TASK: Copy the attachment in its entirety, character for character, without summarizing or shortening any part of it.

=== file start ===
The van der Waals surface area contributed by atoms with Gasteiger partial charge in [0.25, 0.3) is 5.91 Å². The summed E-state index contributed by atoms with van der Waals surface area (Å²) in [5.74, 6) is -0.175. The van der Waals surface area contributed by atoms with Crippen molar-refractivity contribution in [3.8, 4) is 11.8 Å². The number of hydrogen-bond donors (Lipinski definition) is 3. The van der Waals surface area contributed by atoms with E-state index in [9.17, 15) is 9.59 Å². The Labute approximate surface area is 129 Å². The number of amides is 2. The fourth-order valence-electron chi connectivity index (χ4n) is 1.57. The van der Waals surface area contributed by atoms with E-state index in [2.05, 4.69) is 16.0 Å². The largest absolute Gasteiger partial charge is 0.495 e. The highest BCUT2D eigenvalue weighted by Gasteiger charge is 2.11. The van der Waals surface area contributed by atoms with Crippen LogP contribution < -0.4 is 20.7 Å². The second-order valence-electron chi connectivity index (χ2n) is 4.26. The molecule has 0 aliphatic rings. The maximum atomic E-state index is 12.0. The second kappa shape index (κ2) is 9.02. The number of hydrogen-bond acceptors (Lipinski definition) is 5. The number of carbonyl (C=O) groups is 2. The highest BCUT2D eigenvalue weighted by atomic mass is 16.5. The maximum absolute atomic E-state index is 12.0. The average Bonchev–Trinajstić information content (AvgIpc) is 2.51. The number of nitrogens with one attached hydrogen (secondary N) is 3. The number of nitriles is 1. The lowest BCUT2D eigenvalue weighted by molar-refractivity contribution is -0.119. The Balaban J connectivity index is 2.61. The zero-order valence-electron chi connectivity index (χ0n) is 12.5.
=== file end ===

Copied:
The van der Waals surface area contributed by atoms with Gasteiger partial charge in [0.25, 0.3) is 5.91 Å². The summed E-state index contributed by atoms with van der Waals surface area (Å²) in [5.74, 6) is -0.175. The van der Waals surface area contributed by atoms with Crippen molar-refractivity contribution in [3.8, 4) is 11.8 Å². The number of hydrogen-bond donors (Lipinski definition) is 3. The van der Waals surface area contributed by atoms with E-state index in [9.17, 15) is 9.59 Å². The Labute approximate surface area is 129 Å². The number of amides is 2. The fourth-order valence-electron chi connectivity index (χ4n) is 1.57. The van der Waals surface area contributed by atoms with E-state index in [2.05, 4.69) is 16.0 Å². The largest absolute Gasteiger partial charge is 0.495 e. The highest BCUT2D eigenvalue weighted by Gasteiger charge is 2.11. The van der Waals surface area contributed by atoms with Crippen LogP contribution < -0.4 is 20.7 Å². The second-order valence-electron chi connectivity index (χ2n) is 4.26. The molecule has 0 aliphatic rings. The maximum atomic E-state index is 12.0. The second kappa shape index (κ2) is 9.02. The number of hydrogen-bond acceptors (Lipinski definition) is 5. The number of carbonyl (C=O) groups is 2. The highest BCUT2D eigenvalue weighted by atomic mass is 16.5. The maximum absolute atomic E-state index is 12.0. The average Bonchev–Trinajstić information content (AvgIpc) is 2.51. The number of nitrogens with one attached hydrogen (secondary N) is 3. The number of nitriles is 1. The lowest BCUT2D eigenvalue weighted by molar-refractivity contribution is -0.119. The Balaban J connectivity index is 2.61. The zero-order valence-electron chi connectivity index (χ0n) is 12.5.